“To cause to be extinguished bad that has already occurred”: “Already occurring” means totally happening. Totally happening means half-happening. Half-hap pening means what is happening here and now. What is happening here and now is obstructed by happening itself; it has sprung free from the brains of happening. Causing this [bad] to be extinguished describes Devadatta’s living body entering hell, and Devadatta’s living body attaining affirmation; it describes a living body entering a donkey’s womb, and a living body becom ing buddha.31 Grasping this principle, we should learn in practice what “caus ing extinction” means. Extinction means springing free from extinction and getting clear of it.
“To cause to occur good that has not yet occurred” is satisfaction with the features we had before our parents were born, is clarification prior to the sprouting of creation, and is understanding preceding Majestic Sound.
“To promote the good that has already occurred”: Remember, this does not speak of causing to occur the good that has already occurred; it is about pro moting [good]. It is [the Buddha], having seen for himself the bright star, going on to make others see the bright star; it is eyes becoming the bright star; it is “confusion being followed by thirty years of not lacking for salt and vinegar.” For example: because we are promoting [good], [good] is already happening, and so “the ravine being deep, the dipper’s handle is long,” and “only because we had it did he come.”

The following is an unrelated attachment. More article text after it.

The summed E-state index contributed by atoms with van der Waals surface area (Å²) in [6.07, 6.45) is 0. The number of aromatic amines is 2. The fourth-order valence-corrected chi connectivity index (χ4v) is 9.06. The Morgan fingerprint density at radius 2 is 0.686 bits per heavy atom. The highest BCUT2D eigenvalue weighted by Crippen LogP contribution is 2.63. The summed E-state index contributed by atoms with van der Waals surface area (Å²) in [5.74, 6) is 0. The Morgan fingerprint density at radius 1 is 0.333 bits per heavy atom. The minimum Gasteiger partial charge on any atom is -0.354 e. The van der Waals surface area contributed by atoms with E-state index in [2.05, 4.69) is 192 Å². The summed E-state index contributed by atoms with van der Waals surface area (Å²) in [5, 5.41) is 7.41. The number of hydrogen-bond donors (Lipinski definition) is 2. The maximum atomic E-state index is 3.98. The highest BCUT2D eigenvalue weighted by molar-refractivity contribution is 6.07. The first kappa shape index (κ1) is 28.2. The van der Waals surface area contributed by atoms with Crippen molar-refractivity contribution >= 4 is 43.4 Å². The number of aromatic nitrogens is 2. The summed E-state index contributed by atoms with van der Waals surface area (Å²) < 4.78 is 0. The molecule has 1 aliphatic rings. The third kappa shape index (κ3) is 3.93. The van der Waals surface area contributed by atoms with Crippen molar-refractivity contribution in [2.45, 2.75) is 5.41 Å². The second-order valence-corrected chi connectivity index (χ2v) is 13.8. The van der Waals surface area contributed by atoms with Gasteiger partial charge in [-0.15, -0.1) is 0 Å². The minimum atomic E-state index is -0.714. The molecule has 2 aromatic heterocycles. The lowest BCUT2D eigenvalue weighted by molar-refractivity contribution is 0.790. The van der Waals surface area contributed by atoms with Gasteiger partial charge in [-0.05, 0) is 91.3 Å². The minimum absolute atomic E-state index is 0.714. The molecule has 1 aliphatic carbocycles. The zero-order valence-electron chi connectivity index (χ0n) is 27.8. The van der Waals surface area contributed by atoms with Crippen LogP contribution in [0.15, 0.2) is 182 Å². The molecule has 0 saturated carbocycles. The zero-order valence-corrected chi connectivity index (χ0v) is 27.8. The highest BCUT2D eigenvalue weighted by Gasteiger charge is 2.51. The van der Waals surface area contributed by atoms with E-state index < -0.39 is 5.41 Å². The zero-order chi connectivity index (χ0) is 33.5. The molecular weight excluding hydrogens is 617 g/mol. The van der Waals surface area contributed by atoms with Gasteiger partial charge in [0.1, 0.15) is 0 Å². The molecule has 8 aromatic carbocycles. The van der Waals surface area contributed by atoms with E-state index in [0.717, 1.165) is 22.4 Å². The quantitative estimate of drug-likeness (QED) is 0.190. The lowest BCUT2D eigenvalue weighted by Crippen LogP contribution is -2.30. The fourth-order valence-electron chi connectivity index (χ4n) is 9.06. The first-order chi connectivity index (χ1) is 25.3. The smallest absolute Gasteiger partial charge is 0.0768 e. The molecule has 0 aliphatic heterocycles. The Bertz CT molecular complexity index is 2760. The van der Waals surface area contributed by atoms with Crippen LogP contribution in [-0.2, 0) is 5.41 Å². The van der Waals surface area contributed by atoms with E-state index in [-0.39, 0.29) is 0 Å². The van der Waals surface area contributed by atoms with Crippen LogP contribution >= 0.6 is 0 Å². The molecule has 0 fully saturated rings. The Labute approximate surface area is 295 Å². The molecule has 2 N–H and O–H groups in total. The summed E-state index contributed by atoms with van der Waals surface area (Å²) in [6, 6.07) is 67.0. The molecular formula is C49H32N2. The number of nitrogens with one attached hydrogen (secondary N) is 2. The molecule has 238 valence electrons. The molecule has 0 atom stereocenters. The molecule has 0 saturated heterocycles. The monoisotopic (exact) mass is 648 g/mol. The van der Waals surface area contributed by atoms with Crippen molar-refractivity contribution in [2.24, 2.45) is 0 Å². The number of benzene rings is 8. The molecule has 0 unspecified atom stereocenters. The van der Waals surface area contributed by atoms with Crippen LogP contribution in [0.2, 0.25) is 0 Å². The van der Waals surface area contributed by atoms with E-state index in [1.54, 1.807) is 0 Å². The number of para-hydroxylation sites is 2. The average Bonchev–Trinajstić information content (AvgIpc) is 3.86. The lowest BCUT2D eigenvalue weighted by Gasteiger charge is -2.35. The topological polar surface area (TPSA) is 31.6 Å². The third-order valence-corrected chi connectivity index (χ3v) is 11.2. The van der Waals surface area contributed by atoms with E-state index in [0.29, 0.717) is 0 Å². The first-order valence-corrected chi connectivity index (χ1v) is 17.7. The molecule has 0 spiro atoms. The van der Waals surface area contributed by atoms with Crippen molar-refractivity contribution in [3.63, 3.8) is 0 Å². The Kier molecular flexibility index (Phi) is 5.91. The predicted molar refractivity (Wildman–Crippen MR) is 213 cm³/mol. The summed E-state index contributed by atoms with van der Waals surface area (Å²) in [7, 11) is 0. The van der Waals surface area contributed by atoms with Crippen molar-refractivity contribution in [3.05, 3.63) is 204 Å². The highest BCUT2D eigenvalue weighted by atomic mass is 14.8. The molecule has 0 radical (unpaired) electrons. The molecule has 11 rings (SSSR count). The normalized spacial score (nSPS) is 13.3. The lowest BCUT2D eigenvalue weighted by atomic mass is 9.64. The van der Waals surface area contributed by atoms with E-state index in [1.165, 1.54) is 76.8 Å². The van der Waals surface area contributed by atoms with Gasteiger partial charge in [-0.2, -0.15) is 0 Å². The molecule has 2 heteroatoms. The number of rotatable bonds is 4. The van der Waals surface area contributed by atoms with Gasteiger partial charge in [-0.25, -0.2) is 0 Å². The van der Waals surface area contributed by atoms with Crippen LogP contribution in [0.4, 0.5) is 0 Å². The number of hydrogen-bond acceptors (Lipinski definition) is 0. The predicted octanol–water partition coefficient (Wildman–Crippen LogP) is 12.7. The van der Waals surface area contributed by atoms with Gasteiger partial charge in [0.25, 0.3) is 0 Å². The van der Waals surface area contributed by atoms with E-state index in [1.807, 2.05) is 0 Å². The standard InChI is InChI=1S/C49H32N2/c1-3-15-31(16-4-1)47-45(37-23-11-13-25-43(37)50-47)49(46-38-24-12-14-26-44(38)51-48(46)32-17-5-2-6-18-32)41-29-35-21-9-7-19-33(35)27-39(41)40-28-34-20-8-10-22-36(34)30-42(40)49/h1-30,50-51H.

Do you have a link to this online somewhere please? :)

Found it :) https://www.bdkamerica.org/default.aspx?MPID=81
One should not kill any living being, nor cause it to be killed, nor should one incite any other to kill. Do never injure any being, whether strong or weak, in this entire universe!
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Re: Right Effort - How Is It Understood in Zen?

Postby Khalil Bodhi » Sat Jun 02, 2012 1:10 am

retrofuturist wrote:Greetings Khalil Bodhi,

I remember asking a similar question once at Zen Forum International and those who responded were largely horrified with the notion of trying to proactively improve one's mindstate in such a way.

If Dogen's words are anything to go by, what I saw at ZFI more represented some kind of American Internet Zen interpretation of the Dharma, than classical Zen.

Maitri,
Retro. :)


Sadhu Retro! Thanks!